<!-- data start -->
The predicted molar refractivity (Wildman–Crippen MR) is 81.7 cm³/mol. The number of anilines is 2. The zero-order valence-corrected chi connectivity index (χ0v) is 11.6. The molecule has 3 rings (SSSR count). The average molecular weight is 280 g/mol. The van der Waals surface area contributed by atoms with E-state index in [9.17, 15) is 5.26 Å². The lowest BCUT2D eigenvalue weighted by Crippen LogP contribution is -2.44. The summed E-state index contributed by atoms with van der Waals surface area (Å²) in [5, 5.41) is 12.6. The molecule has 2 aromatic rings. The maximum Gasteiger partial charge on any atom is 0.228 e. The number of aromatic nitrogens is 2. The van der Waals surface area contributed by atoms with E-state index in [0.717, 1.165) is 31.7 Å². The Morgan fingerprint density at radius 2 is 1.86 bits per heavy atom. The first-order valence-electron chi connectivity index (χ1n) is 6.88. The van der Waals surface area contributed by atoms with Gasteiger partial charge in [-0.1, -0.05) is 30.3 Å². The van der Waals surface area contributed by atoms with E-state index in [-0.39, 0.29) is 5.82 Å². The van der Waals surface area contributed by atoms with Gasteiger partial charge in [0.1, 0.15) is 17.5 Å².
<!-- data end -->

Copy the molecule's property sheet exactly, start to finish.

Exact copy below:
The predicted molar refractivity (Wildman–Crippen MR) is 81.7 cm³/mol. The number of anilines is 2. The zero-order valence-corrected chi connectivity index (χ0v) is 11.6. The molecule has 3 rings (SSSR count). The average molecular weight is 280 g/mol. The van der Waals surface area contributed by atoms with E-state index in [9.17, 15) is 5.26 Å². The lowest BCUT2D eigenvalue weighted by Crippen LogP contribution is -2.44. The summed E-state index contributed by atoms with van der Waals surface area (Å²) in [5, 5.41) is 12.6. The molecule has 2 aromatic rings. The maximum Gasteiger partial charge on any atom is 0.228 e. The number of aromatic nitrogens is 2. The van der Waals surface area contributed by atoms with E-state index in [0.717, 1.165) is 31.7 Å². The Morgan fingerprint density at radius 2 is 1.86 bits per heavy atom. The first-order valence-electron chi connectivity index (χ1n) is 6.88. The van der Waals surface area contributed by atoms with Gasteiger partial charge in [-0.1, -0.05) is 30.3 Å². The van der Waals surface area contributed by atoms with E-state index in [-0.39, 0.29) is 5.82 Å². The van der Waals surface area contributed by atoms with Gasteiger partial charge in [0.1, 0.15) is 17.5 Å².